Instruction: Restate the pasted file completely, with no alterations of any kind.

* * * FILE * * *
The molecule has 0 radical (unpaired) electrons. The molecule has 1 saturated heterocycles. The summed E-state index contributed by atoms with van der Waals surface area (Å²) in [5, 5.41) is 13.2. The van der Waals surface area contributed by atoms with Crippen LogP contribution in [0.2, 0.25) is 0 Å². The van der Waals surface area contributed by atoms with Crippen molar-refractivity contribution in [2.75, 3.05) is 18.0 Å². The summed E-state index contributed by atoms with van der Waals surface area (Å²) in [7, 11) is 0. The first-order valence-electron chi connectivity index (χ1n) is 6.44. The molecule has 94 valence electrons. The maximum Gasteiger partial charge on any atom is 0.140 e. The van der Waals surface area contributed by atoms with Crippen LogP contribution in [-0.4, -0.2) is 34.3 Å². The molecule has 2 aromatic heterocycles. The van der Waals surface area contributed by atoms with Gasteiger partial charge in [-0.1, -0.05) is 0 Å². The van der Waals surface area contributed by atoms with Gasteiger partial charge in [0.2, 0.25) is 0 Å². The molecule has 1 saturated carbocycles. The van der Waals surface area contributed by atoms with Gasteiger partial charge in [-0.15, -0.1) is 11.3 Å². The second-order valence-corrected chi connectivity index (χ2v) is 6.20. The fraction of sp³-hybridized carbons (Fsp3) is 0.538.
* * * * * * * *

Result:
The molecule has 0 radical (unpaired) electrons. The molecule has 1 saturated heterocycles. The summed E-state index contributed by atoms with van der Waals surface area (Å²) in [5, 5.41) is 13.2. The van der Waals surface area contributed by atoms with Crippen LogP contribution in [0.2, 0.25) is 0 Å². The van der Waals surface area contributed by atoms with Crippen molar-refractivity contribution in [2.75, 3.05) is 18.0 Å². The summed E-state index contributed by atoms with van der Waals surface area (Å²) in [7, 11) is 0. The first-order valence-electron chi connectivity index (χ1n) is 6.44. The molecule has 94 valence electrons. The maximum Gasteiger partial charge on any atom is 0.140 e. The van der Waals surface area contributed by atoms with Crippen LogP contribution in [-0.4, -0.2) is 34.3 Å². The molecule has 2 aromatic heterocycles. The van der Waals surface area contributed by atoms with Gasteiger partial charge in [-0.1, -0.05) is 0 Å². The van der Waals surface area contributed by atoms with Gasteiger partial charge in [0.2, 0.25) is 0 Å². The molecule has 1 saturated carbocycles. The van der Waals surface area contributed by atoms with Gasteiger partial charge in [-0.15, -0.1) is 11.3 Å². The second-order valence-corrected chi connectivity index (χ2v) is 6.20. The fraction of sp³-hybridized carbons (Fsp3) is 0.538.